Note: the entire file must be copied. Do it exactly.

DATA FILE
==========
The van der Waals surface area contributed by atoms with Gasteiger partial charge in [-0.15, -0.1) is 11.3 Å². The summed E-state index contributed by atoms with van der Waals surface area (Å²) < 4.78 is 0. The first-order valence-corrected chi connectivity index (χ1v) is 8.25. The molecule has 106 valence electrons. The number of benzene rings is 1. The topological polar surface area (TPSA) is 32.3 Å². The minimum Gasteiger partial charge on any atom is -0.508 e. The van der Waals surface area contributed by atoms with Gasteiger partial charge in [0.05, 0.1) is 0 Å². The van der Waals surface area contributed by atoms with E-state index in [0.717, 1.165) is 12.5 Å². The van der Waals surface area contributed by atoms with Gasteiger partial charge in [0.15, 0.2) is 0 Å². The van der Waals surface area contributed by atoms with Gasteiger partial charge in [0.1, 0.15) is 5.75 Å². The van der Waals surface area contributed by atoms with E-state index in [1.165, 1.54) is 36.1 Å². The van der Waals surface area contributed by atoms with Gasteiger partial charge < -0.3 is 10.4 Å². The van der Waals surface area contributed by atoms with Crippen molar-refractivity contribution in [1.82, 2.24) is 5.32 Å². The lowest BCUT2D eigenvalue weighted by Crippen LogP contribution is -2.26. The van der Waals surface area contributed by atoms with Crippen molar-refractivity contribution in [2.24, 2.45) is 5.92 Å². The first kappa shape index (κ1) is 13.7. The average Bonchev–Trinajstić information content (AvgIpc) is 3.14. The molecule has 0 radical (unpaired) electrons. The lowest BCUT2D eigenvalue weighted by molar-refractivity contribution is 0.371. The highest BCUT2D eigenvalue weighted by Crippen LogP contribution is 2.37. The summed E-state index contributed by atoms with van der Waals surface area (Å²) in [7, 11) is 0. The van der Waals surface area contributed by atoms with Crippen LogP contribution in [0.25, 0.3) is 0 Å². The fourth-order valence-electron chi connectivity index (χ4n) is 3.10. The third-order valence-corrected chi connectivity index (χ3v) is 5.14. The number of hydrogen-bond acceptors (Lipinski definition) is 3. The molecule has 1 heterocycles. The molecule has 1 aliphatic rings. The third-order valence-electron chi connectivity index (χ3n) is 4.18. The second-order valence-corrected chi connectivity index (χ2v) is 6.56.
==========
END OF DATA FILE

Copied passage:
The van der Waals surface area contributed by atoms with Gasteiger partial charge in [-0.15, -0.1) is 11.3 Å². The summed E-state index contributed by atoms with van der Waals surface area (Å²) < 4.78 is 0. The first-order valence-corrected chi connectivity index (χ1v) is 8.25. The molecule has 106 valence electrons. The number of benzene rings is 1. The topological polar surface area (TPSA) is 32.3 Å². The minimum Gasteiger partial charge on any atom is -0.508 e. The van der Waals surface area contributed by atoms with Gasteiger partial charge in [0.05, 0.1) is 0 Å². The van der Waals surface area contributed by atoms with E-state index in [0.717, 1.165) is 12.5 Å². The van der Waals surface area contributed by atoms with Gasteiger partial charge in [0.15, 0.2) is 0 Å². The van der Waals surface area contributed by atoms with Gasteiger partial charge in [0.1, 0.15) is 5.75 Å². The van der Waals surface area contributed by atoms with E-state index in [1.165, 1.54) is 36.1 Å². The van der Waals surface area contributed by atoms with Gasteiger partial charge < -0.3 is 10.4 Å². The van der Waals surface area contributed by atoms with Crippen molar-refractivity contribution in [1.82, 2.24) is 5.32 Å². The lowest BCUT2D eigenvalue weighted by Crippen LogP contribution is -2.26. The van der Waals surface area contributed by atoms with Crippen molar-refractivity contribution in [2.24, 2.45) is 5.92 Å². The first kappa shape index (κ1) is 13.7. The average Bonchev–Trinajstić information content (AvgIpc) is 3.14. The molecule has 0 radical (unpaired) electrons. The lowest BCUT2D eigenvalue weighted by molar-refractivity contribution is 0.371. The highest BCUT2D eigenvalue weighted by Crippen LogP contribution is 2.37. The summed E-state index contributed by atoms with van der Waals surface area (Å²) in [7, 11) is 0. The van der Waals surface area contributed by atoms with Crippen LogP contribution in [0.25, 0.3) is 0 Å². The fourth-order valence-electron chi connectivity index (χ4n) is 3.10. The third-order valence-corrected chi connectivity index (χ3v) is 5.14. The number of hydrogen-bond acceptors (Lipinski definition) is 3. The molecule has 1 heterocycles. The molecule has 1 aliphatic rings. The third-order valence-electron chi connectivity index (χ3n) is 4.18. The second-order valence-corrected chi connectivity index (χ2v) is 6.56.